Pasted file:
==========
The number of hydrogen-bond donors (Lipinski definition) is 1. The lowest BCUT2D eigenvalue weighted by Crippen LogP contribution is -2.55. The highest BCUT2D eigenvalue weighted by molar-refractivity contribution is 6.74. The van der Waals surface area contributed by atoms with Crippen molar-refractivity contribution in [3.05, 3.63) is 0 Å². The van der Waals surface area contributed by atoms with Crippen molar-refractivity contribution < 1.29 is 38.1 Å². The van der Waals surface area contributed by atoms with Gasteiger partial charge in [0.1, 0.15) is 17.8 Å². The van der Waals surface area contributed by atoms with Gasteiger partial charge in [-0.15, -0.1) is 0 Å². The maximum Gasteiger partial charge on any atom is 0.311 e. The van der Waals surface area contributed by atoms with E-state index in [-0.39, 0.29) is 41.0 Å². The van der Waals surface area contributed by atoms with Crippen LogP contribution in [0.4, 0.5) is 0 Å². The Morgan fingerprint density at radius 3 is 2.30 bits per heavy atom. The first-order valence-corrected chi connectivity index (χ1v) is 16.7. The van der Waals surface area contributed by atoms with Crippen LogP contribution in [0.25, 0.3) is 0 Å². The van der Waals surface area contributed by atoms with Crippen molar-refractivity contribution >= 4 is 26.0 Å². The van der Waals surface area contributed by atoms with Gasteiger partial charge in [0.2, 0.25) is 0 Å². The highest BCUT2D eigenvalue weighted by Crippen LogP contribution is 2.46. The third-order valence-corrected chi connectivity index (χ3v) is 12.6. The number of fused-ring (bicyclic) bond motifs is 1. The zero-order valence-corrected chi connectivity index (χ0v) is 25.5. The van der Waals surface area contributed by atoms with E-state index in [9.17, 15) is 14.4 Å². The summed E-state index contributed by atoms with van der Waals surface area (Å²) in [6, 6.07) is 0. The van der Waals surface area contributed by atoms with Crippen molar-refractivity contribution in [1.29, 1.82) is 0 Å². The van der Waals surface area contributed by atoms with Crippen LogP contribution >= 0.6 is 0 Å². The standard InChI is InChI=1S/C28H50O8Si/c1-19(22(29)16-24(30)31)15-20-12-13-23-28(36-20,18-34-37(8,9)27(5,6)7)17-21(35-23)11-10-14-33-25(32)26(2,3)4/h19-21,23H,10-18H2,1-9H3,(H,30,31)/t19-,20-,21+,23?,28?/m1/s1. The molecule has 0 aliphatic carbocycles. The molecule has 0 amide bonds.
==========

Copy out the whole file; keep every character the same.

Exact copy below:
The number of hydrogen-bond donors (Lipinski definition) is 1. The lowest BCUT2D eigenvalue weighted by Crippen LogP contribution is -2.55. The highest BCUT2D eigenvalue weighted by molar-refractivity contribution is 6.74. The van der Waals surface area contributed by atoms with Crippen molar-refractivity contribution in [3.05, 3.63) is 0 Å². The van der Waals surface area contributed by atoms with Crippen molar-refractivity contribution < 1.29 is 38.1 Å². The van der Waals surface area contributed by atoms with Gasteiger partial charge in [0.1, 0.15) is 17.8 Å². The van der Waals surface area contributed by atoms with Gasteiger partial charge in [-0.15, -0.1) is 0 Å². The maximum Gasteiger partial charge on any atom is 0.311 e. The van der Waals surface area contributed by atoms with E-state index in [-0.39, 0.29) is 41.0 Å². The van der Waals surface area contributed by atoms with Crippen LogP contribution in [0.4, 0.5) is 0 Å². The Morgan fingerprint density at radius 3 is 2.30 bits per heavy atom. The first-order valence-corrected chi connectivity index (χ1v) is 16.7. The van der Waals surface area contributed by atoms with Crippen LogP contribution in [0.25, 0.3) is 0 Å². The van der Waals surface area contributed by atoms with Crippen molar-refractivity contribution >= 4 is 26.0 Å². The van der Waals surface area contributed by atoms with Gasteiger partial charge in [0.2, 0.25) is 0 Å². The highest BCUT2D eigenvalue weighted by Crippen LogP contribution is 2.46. The third-order valence-corrected chi connectivity index (χ3v) is 12.6. The number of fused-ring (bicyclic) bond motifs is 1. The zero-order valence-corrected chi connectivity index (χ0v) is 25.5. The van der Waals surface area contributed by atoms with E-state index in [9.17, 15) is 14.4 Å². The summed E-state index contributed by atoms with van der Waals surface area (Å²) in [6, 6.07) is 0. The van der Waals surface area contributed by atoms with Crippen molar-refractivity contribution in [1.29, 1.82) is 0 Å². The van der Waals surface area contributed by atoms with Crippen LogP contribution >= 0.6 is 0 Å². The standard InChI is InChI=1S/C28H50O8Si/c1-19(22(29)16-24(30)31)15-20-12-13-23-28(36-20,18-34-37(8,9)27(5,6)7)17-21(35-23)11-10-14-33-25(32)26(2,3)4/h19-21,23H,10-18H2,1-9H3,(H,30,31)/t19-,20-,21+,23?,28?/m1/s1. The molecule has 0 aliphatic carbocycles. The molecule has 0 amide bonds.